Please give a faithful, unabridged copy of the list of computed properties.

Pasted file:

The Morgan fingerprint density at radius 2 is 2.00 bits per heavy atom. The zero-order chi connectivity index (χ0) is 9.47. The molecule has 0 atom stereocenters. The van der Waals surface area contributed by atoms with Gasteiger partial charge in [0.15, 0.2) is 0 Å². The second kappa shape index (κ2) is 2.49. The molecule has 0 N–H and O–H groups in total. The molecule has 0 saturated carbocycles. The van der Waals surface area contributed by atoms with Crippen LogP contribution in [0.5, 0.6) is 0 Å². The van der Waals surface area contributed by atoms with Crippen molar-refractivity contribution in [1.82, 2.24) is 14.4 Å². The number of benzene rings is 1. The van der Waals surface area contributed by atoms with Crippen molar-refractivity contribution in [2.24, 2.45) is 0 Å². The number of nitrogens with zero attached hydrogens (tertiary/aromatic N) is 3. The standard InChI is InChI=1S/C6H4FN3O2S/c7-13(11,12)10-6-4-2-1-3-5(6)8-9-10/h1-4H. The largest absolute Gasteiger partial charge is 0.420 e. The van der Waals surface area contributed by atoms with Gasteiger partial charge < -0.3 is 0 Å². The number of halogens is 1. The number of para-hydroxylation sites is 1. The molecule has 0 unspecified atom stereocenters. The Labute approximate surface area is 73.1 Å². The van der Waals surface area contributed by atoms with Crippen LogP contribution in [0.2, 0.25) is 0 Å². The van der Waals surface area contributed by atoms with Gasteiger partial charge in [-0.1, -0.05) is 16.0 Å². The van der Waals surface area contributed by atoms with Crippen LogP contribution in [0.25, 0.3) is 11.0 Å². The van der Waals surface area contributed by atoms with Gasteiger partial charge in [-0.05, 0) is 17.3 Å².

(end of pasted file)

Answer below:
The Morgan fingerprint density at radius 2 is 2.00 bits per heavy atom. The zero-order chi connectivity index (χ0) is 9.47. The molecule has 0 atom stereocenters. The van der Waals surface area contributed by atoms with Gasteiger partial charge in [0.15, 0.2) is 0 Å². The second kappa shape index (κ2) is 2.49. The molecule has 0 N–H and O–H groups in total. The molecule has 0 saturated carbocycles. The van der Waals surface area contributed by atoms with Crippen LogP contribution in [0.5, 0.6) is 0 Å². The van der Waals surface area contributed by atoms with Crippen molar-refractivity contribution in [1.82, 2.24) is 14.4 Å². The number of benzene rings is 1. The van der Waals surface area contributed by atoms with Crippen molar-refractivity contribution in [2.24, 2.45) is 0 Å². The number of nitrogens with zero attached hydrogens (tertiary/aromatic N) is 3. The standard InChI is InChI=1S/C6H4FN3O2S/c7-13(11,12)10-6-4-2-1-3-5(6)8-9-10/h1-4H. The largest absolute Gasteiger partial charge is 0.420 e. The van der Waals surface area contributed by atoms with Gasteiger partial charge < -0.3 is 0 Å². The number of halogens is 1. The number of para-hydroxylation sites is 1. The molecule has 0 unspecified atom stereocenters. The Labute approximate surface area is 73.1 Å². The van der Waals surface area contributed by atoms with Crippen LogP contribution in [0.2, 0.25) is 0 Å². The van der Waals surface area contributed by atoms with Gasteiger partial charge in [-0.1, -0.05) is 16.0 Å². The van der Waals surface area contributed by atoms with Crippen LogP contribution in [0.25, 0.3) is 11.0 Å². The van der Waals surface area contributed by atoms with Gasteiger partial charge in [-0.05, 0) is 17.3 Å².